The talks in Vienna aim for a deal that could transform the Middle East, open the door to ending economic sanctions on Iran and start to bring a nation of 76 million people in from the cold after decades of hostility with the West.
The cost of failure to reach a deal could be high. Iran’s regional foes Israel and Saudi Arabia are watching the Vienna talks nervously. Both fear a weak deal that fails to curtail Tehran’s nuclear ambitions, while a collapse of the negotiations would encourage Iran to become a threshold nuclear weapon state, something Israel has said it would never allow.
It became increasingly clear during a week of intensive negotiations between the top U.S. and Iranian diplomats that what officials close to the talks have been predicting privately for weeks is proving to be correct: a final deal is still too far off to hammer out by the parties’ self-imposed deadline.
A European official said the possibility of securing a final agreement “seems physically impossible”, echoing comments by Iranian officials.
With the deadline less than 24 hours away, the issue was one of several options for negotiations raised in U.S. Secretary of State John Kerry’s latest meeting with Iranian Foreign Minister Mohammad Javad Zarif, a senior U.S. official said on condition of anonymity.
The United States, Britain, France, Germany, Russia and China began the final round of talks with Iran on Tuesday to clinch a pact under which Tehran would curb its nuclear work in exchange for lifting economically crippling sanctions.
German Foreign Minister Frank-Walter Steinmeier spoke of a deep divide between Iran and the six powers, saying they were “still far apart on many issues”.
But British Foreign Secretary Philip Hammond said they would launch one more attempt to get a final agreement.
“At the moment we’re focused on the last push, a big push Monday morning to try and get this across the line,” he told reporters. “Of course if we’re not able to do it, we’ll then look at where we go from there.”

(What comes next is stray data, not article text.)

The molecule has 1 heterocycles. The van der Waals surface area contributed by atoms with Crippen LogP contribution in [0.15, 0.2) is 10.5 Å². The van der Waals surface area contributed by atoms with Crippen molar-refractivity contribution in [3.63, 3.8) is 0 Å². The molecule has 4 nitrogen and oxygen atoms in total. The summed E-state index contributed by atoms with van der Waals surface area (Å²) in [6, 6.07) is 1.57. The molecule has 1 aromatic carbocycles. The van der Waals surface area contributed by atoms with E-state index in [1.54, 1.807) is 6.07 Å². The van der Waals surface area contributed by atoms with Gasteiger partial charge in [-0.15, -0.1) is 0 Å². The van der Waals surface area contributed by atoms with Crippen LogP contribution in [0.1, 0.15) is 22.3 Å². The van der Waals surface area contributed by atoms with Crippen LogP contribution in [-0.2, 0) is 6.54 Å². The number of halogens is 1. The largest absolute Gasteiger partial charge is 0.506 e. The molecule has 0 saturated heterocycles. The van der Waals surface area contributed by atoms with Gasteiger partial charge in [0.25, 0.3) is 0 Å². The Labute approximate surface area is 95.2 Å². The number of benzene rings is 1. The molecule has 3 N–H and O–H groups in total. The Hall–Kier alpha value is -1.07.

Some Western officials describe two possible options for a likely rollover. Under one scenario, described as the “stop the clock option”, the talks would simply break off and experts from the parties would reconvene in a few weeks for another attempt.
A lengthier option would be a formal extension into next year, adding new elements to an interim accord from last year.
International Crisis Group’s senior Iran analyst Ali Vaez said there could be a “no-cost extension in which the parties would continue negotiating without discussing the terms of a new interim agreement or a firm deadline, with the hope of hammering out the final agreement by the year’s end”.
Several Western officials have questioned the value of repeatedly extending the talks, saying there is little reason to expect the Iranians will show the flexibility needed to end the impasse in the weeks and months ahead. They have questioned the Iranian leadership’s desire to compromise.
Tehran blames the West for the deadlock, saying it has consistently made unreasonable demands of Iran.
They have also warned that the upcoming change in U.S. Congress, where hardline Republicans will soon dominate both houses, means U.S. lawmakers may push for new sanctions on Iran, which the Obama administration has said could torpedo the talks.
The negotiations aim to end Western suspicions that Iran is seeking an nuclear bomb capability, while allowing Iran to have the civilian nuclear program it says is its right under international rules. Tehran denies seeking nuclear weapons.
In a breakthrough preliminary deal reached a year ago, the United States and European Union agreed to ease some sanctions on Iran while Tehran agreed to some curbs on its nuclear programs. But a final deal proved elusive, with the sides forced to extend an earlier deadline in July.
The main sticking points in the talks are the scope of Iran’s enrichment program, the pace of lifting sanctions that have crippled Iran’s economy and the duration of any deal.